Is Hiking Actually Inclusive? Surprising Ways That It’s Not and What to Do About It

Is Hiking Actually Inclusive? Surprising Ways That It’s Not and What to Do About It

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I grew up hiking in the mountains of Colorado. But, if I told you that I never went hiking with my  mom I bet that would surprise you. In fact, I went hiking and exploring through the many different programs that my mom was able to enroll me in. I was a part of YMCA, but Boulder, Colorado’s YMCA is pretty bougie. I was able to participate in Outward Bound, an incredible experience that I had when I was 13 years old. Myself and around 6 other teens and 2 counselors hiked for 3 weeks across the Rocky Mountains. 

To this day, it’s one of the coolest experiences that I’ve had in the outdoors and one of the most quintessential outdoors experiences you could have that is “peak” Colorado. As an adult I realized that my midwestern, single mom just didn’t have the time to enjoy these activities because she was so busy working. She did get to enjoy a lot of these activities later but that’s not my story to tell. 

Is Hiking Actually Inclusive?

I’ve spent a lot of time thinking about this question. If you’re thinking about doing a thru hike, I even shared Patricia Cameron’s experience hiking the Colorado Trail and the pushback that she got when sharing that thru hiking and hiking is not necessarily an accessible activity. Someone reading this may say “All you need is a good pair of shoes and the ability to read a trail” But, I would say if that were the case then why do so few people of color feel uncomfortable hiking and enjoying outdoor spaces?

5 Reasons Why Hiking Isn’t Inclusive

I’m not just talking about inclusivity based on race, but also based on other types of accessibility. Here are 5 reasons why hiking might not be as inclusive as we thought.

  • Lack of transportation-For many years, it was very difficult to visit the mountains of Colorado without a car. If you lived in Denver and didn’t have a car, it was highly unlikely you would be able to go hiking unless someone set up a carpool or was part of a hike designed to get folks into the mountains who would otherwise not have access to those trails.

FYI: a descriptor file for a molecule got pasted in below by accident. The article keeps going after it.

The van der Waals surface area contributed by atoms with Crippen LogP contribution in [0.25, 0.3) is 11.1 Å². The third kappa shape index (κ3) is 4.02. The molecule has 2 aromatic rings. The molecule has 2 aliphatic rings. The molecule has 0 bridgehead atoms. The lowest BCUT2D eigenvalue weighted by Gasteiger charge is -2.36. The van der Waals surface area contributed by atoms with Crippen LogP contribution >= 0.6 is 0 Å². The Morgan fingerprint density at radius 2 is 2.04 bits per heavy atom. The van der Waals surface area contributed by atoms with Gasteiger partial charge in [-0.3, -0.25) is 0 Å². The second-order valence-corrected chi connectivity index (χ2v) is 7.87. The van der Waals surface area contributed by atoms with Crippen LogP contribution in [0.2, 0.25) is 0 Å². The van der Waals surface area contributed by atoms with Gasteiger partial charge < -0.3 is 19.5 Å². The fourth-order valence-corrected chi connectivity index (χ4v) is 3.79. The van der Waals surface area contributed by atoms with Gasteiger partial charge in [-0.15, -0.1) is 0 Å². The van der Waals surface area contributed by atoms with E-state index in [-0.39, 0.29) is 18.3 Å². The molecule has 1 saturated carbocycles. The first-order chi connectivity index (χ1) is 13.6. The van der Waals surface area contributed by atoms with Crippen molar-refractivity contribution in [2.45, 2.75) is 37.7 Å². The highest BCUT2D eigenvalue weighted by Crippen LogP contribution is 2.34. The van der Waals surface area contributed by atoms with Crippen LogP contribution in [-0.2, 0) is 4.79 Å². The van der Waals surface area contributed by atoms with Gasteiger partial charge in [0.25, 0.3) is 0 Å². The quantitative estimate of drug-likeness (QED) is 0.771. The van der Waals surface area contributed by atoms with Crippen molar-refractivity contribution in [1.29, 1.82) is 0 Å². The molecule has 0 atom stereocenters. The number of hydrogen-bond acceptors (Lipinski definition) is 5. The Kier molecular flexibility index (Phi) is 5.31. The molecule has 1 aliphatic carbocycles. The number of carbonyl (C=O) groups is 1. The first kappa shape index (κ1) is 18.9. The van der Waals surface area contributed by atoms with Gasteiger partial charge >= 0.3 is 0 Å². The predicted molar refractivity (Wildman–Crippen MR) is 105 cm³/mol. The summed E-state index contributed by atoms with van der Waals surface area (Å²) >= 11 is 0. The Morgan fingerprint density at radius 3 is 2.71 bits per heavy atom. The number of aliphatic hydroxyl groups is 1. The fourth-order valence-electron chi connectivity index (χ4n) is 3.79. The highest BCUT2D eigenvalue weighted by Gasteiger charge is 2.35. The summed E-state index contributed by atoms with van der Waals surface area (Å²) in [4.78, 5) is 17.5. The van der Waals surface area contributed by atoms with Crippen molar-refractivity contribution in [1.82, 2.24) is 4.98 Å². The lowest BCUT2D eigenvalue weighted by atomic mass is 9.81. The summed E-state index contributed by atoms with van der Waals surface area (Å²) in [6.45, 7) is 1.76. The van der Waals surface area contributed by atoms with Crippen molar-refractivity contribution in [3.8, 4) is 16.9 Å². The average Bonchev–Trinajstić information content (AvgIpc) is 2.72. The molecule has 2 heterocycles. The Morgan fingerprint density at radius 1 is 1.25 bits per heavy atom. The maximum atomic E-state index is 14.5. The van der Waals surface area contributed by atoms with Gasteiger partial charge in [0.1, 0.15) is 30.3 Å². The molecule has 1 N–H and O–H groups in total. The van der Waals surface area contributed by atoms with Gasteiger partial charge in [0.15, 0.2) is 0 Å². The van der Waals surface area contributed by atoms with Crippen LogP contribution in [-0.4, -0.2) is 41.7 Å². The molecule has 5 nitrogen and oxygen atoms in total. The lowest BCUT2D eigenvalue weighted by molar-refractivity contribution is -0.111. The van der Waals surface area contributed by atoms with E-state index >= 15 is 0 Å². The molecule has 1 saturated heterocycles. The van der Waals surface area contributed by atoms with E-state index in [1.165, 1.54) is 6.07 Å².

• A lack of visible diversity in outdoors focused media-It is often brought up that seeing people doing the things you would like to do leads to a positive perception of your ability to engage in activity or aspirational goals. Visible diversity in hiking related content is a relatively new thing. 
  • Cost-Weirdly, hiking equipment can be surprisingly expensive. When I went shopping for hiking shoes the range was between $35 for meh quality shoes to hundreds of dollars. Then there’s the cost of gas to get to a quality location, snacks and the time cost of  recreating outdoors.
  • Not having outdoors related skills to hike safely-Traversing across your state by foot is not for the faint of heart. If you don’t have basic hiking skills and knowledge it can also be dangerous to do.  
  • Proximity to outdoors spaces-This issue  is a little different from transportation accessibility. There are some areas that don’t have recreational spaces because of policy related to planning those communities.

Happily, there are a number of ways we can make hiking more accessible and it’s surprisingly straightforward.

5 Ways to Make Hiking More Accessible

  • Highlight and share transit access to trailheads in and around your town. Create Meetup groups that carpool to hikes that may be difficult to get to. Partner with organizations such as Outdoor Afro, Outdoor Latino and Asians Outdoors to design impactful and unique experiences for attendees.
  • There are a number of ways to lower the cost of getting your hiking gear.
    • Shop at second hand shops for hiking poles and other gear.
    • Buy hiking shoes on sale.
    • Apply for grants or scholarships that you qualify for from outdoors organizations focused on helping communities manage the cost of enjoying the outdoors.
    • Join hiking Meetup Groups.
  • Learn outdoors skills by hiking with friends who go frequently. Sign up for free outdoors skills experiences hosted by organizations such as Outdoor Afro-leaders will also host skills experiences where each hike is increasingly more difficult. 
  • Sign up for a hike the next time you visit a place known for it. I keep mentioning organizations such as Outdoor Afro, and Outdoor Latino. Joining pre-arranged events where you just show up and go is a lot easier than trying to organize it yourself in a place that you’re unfamiliar with. I feel a little admitting this but, I traveled to Australia and when I was there I wanted to go hiking in the mountains and avoid all of the things that could kill in the wild. So, I signed up for a hike being advertised on It was a fantastic experience and a great way for me to enjoy the outdoors while traveling. 

Finally, this feels a little cliche but, be the change you would like to see. Helping expand access to even one person who would like to enjoy the outdoors could be a profoundly impactful experience. I know that early experiences made a huge difference to me. 

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